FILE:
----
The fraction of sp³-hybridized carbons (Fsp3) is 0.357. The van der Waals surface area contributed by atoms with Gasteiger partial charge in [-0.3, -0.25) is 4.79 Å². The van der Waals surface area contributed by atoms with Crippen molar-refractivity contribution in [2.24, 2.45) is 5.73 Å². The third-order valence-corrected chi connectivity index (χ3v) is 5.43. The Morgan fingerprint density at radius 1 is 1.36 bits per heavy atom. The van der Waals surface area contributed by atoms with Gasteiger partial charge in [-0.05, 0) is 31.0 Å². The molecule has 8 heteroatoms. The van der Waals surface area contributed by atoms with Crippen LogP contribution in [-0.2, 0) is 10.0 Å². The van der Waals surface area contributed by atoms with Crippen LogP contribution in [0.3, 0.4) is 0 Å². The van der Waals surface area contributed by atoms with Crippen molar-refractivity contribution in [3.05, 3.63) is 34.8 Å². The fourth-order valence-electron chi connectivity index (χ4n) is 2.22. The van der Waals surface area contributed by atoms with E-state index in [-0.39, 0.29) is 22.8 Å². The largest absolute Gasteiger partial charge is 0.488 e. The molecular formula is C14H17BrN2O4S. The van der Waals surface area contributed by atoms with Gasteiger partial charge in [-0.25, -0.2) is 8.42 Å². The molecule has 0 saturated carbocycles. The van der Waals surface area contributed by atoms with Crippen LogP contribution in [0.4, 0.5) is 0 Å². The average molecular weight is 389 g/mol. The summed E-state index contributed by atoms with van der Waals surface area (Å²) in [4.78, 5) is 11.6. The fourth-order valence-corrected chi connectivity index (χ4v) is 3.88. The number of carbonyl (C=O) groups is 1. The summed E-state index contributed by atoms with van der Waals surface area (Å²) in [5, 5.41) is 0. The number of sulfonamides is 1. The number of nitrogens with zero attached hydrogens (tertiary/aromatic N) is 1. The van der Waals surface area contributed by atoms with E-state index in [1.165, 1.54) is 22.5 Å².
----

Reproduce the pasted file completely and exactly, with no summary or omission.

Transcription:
The fraction of sp³-hybridized carbons (Fsp3) is 0.357. The van der Waals surface area contributed by atoms with Gasteiger partial charge in [-0.3, -0.25) is 4.79 Å². The van der Waals surface area contributed by atoms with Crippen molar-refractivity contribution in [2.24, 2.45) is 5.73 Å². The third-order valence-corrected chi connectivity index (χ3v) is 5.43. The Morgan fingerprint density at radius 1 is 1.36 bits per heavy atom. The van der Waals surface area contributed by atoms with Gasteiger partial charge in [-0.05, 0) is 31.0 Å². The molecule has 8 heteroatoms. The van der Waals surface area contributed by atoms with Crippen LogP contribution in [-0.2, 0) is 10.0 Å². The van der Waals surface area contributed by atoms with Crippen LogP contribution in [0.3, 0.4) is 0 Å². The van der Waals surface area contributed by atoms with Crippen molar-refractivity contribution in [3.05, 3.63) is 34.8 Å². The fourth-order valence-electron chi connectivity index (χ4n) is 2.22. The van der Waals surface area contributed by atoms with E-state index in [-0.39, 0.29) is 22.8 Å². The largest absolute Gasteiger partial charge is 0.488 e. The molecular formula is C14H17BrN2O4S. The van der Waals surface area contributed by atoms with Gasteiger partial charge in [-0.25, -0.2) is 8.42 Å². The molecule has 0 saturated carbocycles. The van der Waals surface area contributed by atoms with Crippen LogP contribution in [0.4, 0.5) is 0 Å². The average molecular weight is 389 g/mol. The summed E-state index contributed by atoms with van der Waals surface area (Å²) in [4.78, 5) is 11.6. The fourth-order valence-corrected chi connectivity index (χ4v) is 3.88. The number of carbonyl (C=O) groups is 1. The summed E-state index contributed by atoms with van der Waals surface area (Å²) in [5, 5.41) is 0. The number of sulfonamides is 1. The number of nitrogens with zero attached hydrogens (tertiary/aromatic N) is 1. The van der Waals surface area contributed by atoms with E-state index in [1.165, 1.54) is 22.5 Å².